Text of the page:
In the America’s Cup, there is a lot of detail in the sail development, you see a lot of things that were invented a long time ago come back. It is a big loop and things are improving and going back and forth.

Sandro Benigni, sail designer, Desofio Espanol 2007, on carrying forward sail developments to a new boat.

Every boat has a quite a different aero package, because clearly the boat is different, and I don’t think any boat has the same sail shapes, or aero package, as the previous one. Clearly though, most of the development we have made on sails will be going to over to the new boat and we will make adjustments, when we see how the new hull will sail and operate with them.


Matthew Woolley, sail loft manager, Shosholoza, on what happens after sailing

Depending on which ones have been up they may need work, re-cuts. Spinnakers go into the drying area, after being washed. It’s a big job to unpack every headsail that’s been out on the boat that day, but we start to check over any sail that’s been up that day, then go up to the design office for a let down - nine or ten o’clock at night - and then the night shift works.

It’s anything from a six to twelve hour job for the guys at night, basically crawling over every sail, checking everything from top to bottom, to make sure it’s all in good shape for the next day.”


Bruno Dubois, sail manager, Areva Challenge, on how long sails last.

You would be shocked if I told you how long they last, so I’ll leave that to others. We build about three sails for testing and training, for every one for racing.

Mickey Ickert, principal sail designer, BMW Oracle Racing, on how long sails last.

It really does depend on how much you sail, at the end of the day. The bigger teams manage more sailing, which makes higher usage. If you sail 360 days a year you are going to use a lot more sails than somebody who is sailing 150 days, so you can’t really compare numbers.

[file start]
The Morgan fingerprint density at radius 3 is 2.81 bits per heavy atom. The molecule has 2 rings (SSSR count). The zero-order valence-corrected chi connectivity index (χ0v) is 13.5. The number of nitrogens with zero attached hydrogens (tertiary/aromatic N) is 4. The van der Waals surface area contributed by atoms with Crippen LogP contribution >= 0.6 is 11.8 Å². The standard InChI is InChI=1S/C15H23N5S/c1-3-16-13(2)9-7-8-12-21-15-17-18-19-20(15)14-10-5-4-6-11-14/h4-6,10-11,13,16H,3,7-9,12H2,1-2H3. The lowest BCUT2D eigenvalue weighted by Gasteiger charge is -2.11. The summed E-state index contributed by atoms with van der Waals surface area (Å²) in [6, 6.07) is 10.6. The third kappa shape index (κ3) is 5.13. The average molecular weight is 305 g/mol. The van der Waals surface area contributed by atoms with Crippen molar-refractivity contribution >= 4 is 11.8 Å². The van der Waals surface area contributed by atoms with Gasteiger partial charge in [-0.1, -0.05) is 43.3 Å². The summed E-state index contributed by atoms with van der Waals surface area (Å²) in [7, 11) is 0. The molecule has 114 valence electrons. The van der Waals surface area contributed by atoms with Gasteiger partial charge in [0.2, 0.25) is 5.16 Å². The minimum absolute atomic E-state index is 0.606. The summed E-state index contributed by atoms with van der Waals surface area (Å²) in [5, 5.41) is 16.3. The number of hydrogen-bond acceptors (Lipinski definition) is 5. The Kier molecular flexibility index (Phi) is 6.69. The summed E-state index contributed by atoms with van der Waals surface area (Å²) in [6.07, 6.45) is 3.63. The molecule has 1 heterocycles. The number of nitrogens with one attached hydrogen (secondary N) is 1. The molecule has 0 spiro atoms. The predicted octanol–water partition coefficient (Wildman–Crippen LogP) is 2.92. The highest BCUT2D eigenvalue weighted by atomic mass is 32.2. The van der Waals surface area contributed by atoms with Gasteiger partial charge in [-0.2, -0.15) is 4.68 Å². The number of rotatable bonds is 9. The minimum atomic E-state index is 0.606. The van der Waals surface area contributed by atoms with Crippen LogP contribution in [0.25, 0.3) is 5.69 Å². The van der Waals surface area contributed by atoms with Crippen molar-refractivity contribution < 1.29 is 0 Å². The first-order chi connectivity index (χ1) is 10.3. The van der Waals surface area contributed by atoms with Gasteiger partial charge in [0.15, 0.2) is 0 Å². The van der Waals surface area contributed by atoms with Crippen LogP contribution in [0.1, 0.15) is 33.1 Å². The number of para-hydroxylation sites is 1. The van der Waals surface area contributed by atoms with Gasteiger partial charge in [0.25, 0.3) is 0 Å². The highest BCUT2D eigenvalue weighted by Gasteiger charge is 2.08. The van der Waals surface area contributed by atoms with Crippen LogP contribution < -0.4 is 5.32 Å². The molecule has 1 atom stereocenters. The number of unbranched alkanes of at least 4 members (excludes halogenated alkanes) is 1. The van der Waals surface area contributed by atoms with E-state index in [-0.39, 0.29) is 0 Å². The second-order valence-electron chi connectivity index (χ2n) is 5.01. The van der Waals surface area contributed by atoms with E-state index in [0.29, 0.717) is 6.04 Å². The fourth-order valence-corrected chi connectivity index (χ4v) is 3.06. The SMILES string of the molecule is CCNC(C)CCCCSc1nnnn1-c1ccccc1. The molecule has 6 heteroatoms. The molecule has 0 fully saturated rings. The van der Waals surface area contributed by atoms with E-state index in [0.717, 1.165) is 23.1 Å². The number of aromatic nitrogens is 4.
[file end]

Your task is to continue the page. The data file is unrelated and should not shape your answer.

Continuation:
Giovanni Cassinari Mascalzone Latino-Capitalia, on carrying forward sail developments to a new boat.

We know the new boat will be much better than the one we are using now. So far we have had to sail the boat with the old version mast, but the boat will be so much better with a new mast and that’s what we’re focussing our sail design program on.

Jean-Pierre Baudet, sail designer, United Internet Team Germany, on the ‘trickle-down effect’ of design innovations

I think you will see some benefit for the larger sailing world, even though these boats have very specific needs and characteristics. Here we have 12 boats and their designers are all trying to solve the same problems, whether it be with the width of the head of the mainsail or how to control the vertical camber on the jib, or how to make the kites the most stable. You have 12 guys, with many more people behind them, trying to find solutions and this

is a fantastic way to explore and nail down some principles that work and can be applied elsewhere no matter the type of boat. Also we benefit here from results that come from others, such as One design, Volvo, maybe even multihull racin, so some of the knowledge these benefit from and some comes back, though it probably takes a season or two. This is a place where there is quite a bit of money and resource, so we do the homework here before passing this on to other boats, but maybe you see some of this next season in some other classes.

Sylvain Barrielle, sail designer, China Team, on being the only team to use UK sails rather than North Sails:

I don’t think its about the brand, its about the people, like everything else. Every team has its own sail makers and, if you can get good designers and good people, you will make good sails.

Photos Aldous Grenville-Crowther/BYM News